Well, actually, World Cup Sticker mania has struck. My two youngest have the fever and have emptied piggy banks and sofas to gather change to buy stickers of a bunch of guys with bad haircuts from around the world.
The stickers are actually not too badly priced and I prefer them over Pokémon cards (pause to spit to the side in hatred) which, to my terror, made a brief reappearance in the schoolyard this spring. Is there the equivalent of WHO (World Health Organization) or CDC (Centre for Disease Control) that monitors outbreaks of new and virulent strains of Pokémon fever? Pokémon is indeed an example of evil genius cynically tapping into a boy's need and desire to acquire stuff and compile lists and taxonomies. Pokémon (which apparently is a derivation of Pocket Monsters - more like Pocketbook Monsters) can generate oodles of new and weird Pokémon, since they do not correspond to the real world.
At least World Cup stickers correspond to the real world and actual achievements. It has even had some spillover benefits - they have gained a greater understanding of world geography and know the flags of dozens of nations. So that's cool - even though soccer itself leaves me cold (unless my boys are playing at which point I become VERY invested in it).
This is the background to my youngest demanding to go to the corner store and buy yet more stickers with his allowance. (Here, by the way, is why I believe in allowance - I do not have to constantly justify why I won't buy piles of useless crap for them - they have their own money to do so and if they blow it all they can repent their folly at leisure. They must be responsible for themselves and their own decisions. It has worked well with my eldest - he has become almost as stingy as I am. Oh, the tears of pride when I overhear him scoffing at his younger brothers, "Why would you WASTE you money on that stuff?" Sniff.)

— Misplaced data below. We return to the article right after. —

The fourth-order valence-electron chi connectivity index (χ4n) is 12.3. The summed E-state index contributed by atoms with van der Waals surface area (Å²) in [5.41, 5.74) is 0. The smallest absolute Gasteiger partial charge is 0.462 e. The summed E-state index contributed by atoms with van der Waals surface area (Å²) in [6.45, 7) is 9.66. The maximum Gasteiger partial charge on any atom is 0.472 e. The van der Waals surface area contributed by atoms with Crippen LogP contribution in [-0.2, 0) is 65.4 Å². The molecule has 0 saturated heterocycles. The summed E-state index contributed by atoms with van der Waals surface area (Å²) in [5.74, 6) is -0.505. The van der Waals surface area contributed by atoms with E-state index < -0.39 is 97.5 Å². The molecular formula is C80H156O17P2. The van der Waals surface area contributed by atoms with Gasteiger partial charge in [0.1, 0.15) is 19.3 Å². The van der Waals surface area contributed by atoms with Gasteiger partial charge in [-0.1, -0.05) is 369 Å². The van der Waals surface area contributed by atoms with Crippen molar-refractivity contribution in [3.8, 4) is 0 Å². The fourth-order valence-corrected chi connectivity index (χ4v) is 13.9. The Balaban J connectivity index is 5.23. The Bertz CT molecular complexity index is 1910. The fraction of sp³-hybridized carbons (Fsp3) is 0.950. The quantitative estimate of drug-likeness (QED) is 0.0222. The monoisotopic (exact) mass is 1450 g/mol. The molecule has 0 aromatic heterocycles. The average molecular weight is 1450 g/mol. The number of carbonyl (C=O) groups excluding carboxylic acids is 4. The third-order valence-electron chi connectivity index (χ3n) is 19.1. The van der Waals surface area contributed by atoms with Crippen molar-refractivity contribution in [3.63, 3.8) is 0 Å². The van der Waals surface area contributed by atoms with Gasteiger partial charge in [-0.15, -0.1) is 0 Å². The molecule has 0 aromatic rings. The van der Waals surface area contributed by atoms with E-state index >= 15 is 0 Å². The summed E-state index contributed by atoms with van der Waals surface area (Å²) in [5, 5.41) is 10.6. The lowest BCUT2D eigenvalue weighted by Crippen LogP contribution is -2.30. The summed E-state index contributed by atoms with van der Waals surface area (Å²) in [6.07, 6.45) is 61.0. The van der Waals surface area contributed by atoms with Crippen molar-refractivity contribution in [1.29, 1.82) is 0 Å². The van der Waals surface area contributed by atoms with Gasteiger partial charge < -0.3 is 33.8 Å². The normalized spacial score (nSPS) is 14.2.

So, the 6 year old is jumping up and down wanting to go to the store and I say, "Sure." I just have to go downstairs to put something away first. However, when I get back upstairs to take him to the store HE IS GONE. I mean totally disappeared. I yell for him throughout the house and outside. I run to the corner to look the two blocks to the store. No sign of him. There is no way he could run that fast.
I run back and check with some neighbours to make sure he isn't playing in their backyard. Nope. I see a Mum I know coming from the other direction (where there is another, inferior, corner store). Has she seen any of my kids going that way? "No? Do you need some help?" I start running to the first corner store. He must be there. But how could he disappear so fast and so completely?
As I approach the store, the door opens and out comes my beaming boy, his fists stuffed with sticker packs and followed shortly after by convenience store owner looking around - in my guilt and paranoia, I believe for the negligent parent who let their little kid go buy stuff on their own. The relief. The fear! The anger! I manage to calm myself down and not overreact.
"Buddy! What are you doing? I didn't know where you were."
"But you said I could get stickers with my money."
"Yes, but with me. Not on your own."
"You didn't say I couldn't."
Here I was hoisted by my own petard - me: big talker about generating autonomy and independence; casually bragging my kids walk to school on their own; giving them their own grocery lists to help with the shopping; insisting they pack and carry their own sports equipment bags etc. I used to walk to school and back starting in Grade One, Downtown Toronto, half hour walk, crossing major streets etc. Rolling my eyes at newsletters from school which warn against kids younger than 10 being allowed to cross the street on their own - 'they lack the capacity, maturity'. Ridiculous. How are they supposed to develop those qualities?
Busted. Because clearly how can I only demand independence when I approve it. Contradictory, ennit? So, mental regroup.
"But I haven't ever let you go before on your own. You always go with your older brothers."
Looked at me. What was my problem exactly? I had to confess.
"I was scared."
Then saw I was serious. And he was confused. Over that? As he should be. Mission accomplished. I have another independent confident big boy.
But it went so fast...